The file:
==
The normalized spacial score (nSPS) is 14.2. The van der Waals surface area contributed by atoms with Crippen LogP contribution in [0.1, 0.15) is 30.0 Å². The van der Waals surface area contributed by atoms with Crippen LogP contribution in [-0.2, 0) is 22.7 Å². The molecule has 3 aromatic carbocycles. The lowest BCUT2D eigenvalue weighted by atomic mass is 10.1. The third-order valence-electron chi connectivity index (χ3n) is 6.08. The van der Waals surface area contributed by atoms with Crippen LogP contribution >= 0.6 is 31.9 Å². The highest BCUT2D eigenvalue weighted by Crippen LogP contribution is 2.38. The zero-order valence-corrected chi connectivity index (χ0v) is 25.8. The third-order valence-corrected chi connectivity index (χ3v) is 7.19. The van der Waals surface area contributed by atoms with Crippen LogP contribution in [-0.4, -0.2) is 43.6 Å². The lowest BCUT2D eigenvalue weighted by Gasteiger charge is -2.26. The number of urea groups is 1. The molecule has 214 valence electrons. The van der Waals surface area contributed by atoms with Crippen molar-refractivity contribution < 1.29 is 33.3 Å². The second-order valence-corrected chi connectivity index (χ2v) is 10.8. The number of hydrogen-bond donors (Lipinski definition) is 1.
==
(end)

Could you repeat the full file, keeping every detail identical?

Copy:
The normalized spacial score (nSPS) is 14.2. The van der Waals surface area contributed by atoms with Crippen LogP contribution in [0.1, 0.15) is 30.0 Å². The van der Waals surface area contributed by atoms with Crippen LogP contribution in [-0.2, 0) is 22.7 Å². The molecule has 3 aromatic carbocycles. The lowest BCUT2D eigenvalue weighted by atomic mass is 10.1. The third-order valence-electron chi connectivity index (χ3n) is 6.08. The van der Waals surface area contributed by atoms with Crippen LogP contribution >= 0.6 is 31.9 Å². The highest BCUT2D eigenvalue weighted by Crippen LogP contribution is 2.38. The zero-order valence-corrected chi connectivity index (χ0v) is 25.8. The third-order valence-corrected chi connectivity index (χ3v) is 7.19. The van der Waals surface area contributed by atoms with Crippen LogP contribution in [-0.4, -0.2) is 43.6 Å². The lowest BCUT2D eigenvalue weighted by Gasteiger charge is -2.26. The number of urea groups is 1. The molecule has 214 valence electrons. The van der Waals surface area contributed by atoms with Crippen molar-refractivity contribution < 1.29 is 33.3 Å². The second-order valence-corrected chi connectivity index (χ2v) is 10.8. The number of hydrogen-bond donors (Lipinski definition) is 1.